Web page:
Roman period aggregate village on Coldsmouth Hill, 650m south east of St Ethelrede's Chapel


Heritage Category:
Scheduled Monument
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Date first listed:


Ordnance survey map of Roman period aggregate village on Coldsmouth Hill, 650m south east of St Ethelrede's Chapel
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The building or site itself may lie within the boundary of more than one authority.

Northumberland (Unitary Authority)
National Park:
National Grid Reference:
NT 85282 29091

Reasons for Designation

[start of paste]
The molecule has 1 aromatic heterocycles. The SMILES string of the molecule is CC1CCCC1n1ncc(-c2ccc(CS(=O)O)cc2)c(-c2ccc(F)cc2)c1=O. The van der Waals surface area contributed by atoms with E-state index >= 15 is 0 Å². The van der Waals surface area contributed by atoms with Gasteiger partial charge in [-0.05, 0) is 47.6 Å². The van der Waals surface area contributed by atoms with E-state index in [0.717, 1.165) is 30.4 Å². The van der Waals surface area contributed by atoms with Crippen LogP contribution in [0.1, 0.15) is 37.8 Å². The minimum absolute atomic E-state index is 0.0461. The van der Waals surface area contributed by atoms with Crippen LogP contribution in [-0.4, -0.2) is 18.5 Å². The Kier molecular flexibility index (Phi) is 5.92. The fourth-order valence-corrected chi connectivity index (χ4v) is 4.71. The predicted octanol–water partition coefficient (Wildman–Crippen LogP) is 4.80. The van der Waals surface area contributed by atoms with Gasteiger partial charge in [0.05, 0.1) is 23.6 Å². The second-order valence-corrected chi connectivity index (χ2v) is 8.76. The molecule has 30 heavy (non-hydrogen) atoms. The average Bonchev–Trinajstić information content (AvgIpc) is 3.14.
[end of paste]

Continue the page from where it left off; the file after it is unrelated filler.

In Cumbria and Northumberland several distinctive types of native settlements dating to the Roman period have been identified. The majority were small, non- defensive, enclosed homesteads or farms. In many areas they were of stone construction, although in the coastal lowlands timber-built variants were also common. In much of Northumberland, especially in the Cheviots, the enclosures were curvilinear in form. Further south a rectangular form was more common. Elsewhere, especially near the Scottish border, another type occurs where the settlement enclosure was `scooped' into the hillslope. Frequently the enclosures reveal a regularity and similarity of internal layout. The standard layout included one or more stone round-houses situated towards the rear of the enclosure, facing the single entranceway. In front of the houses were pathways and small enclosed yards. Homesteads normally had only one or two houses, but larger enclosures could contain as many as six. At some sites the settlement appears to have grown, often with houses spilling out of the main enclosure and clustered around it. At these sites up to 30 houses may be found. In the Cumbrian uplands the settlements were of less regimented form and unenclosed clusters of houses of broadly contemporary date are also known. These homesteads were being constructed and used by non-Roman natives throughout the period of the Roman occupation. Their origins lie in settlement forms developed before the arrival of the Romans. These homesteads are common throughout the uplands where they frequently survive as well-preserved earthworks. In lowland coastal areas they were also originally common, although there they can frequently only be located through aerial photography. All homestead sites which survive substantially intact will normally be identified as nationally important.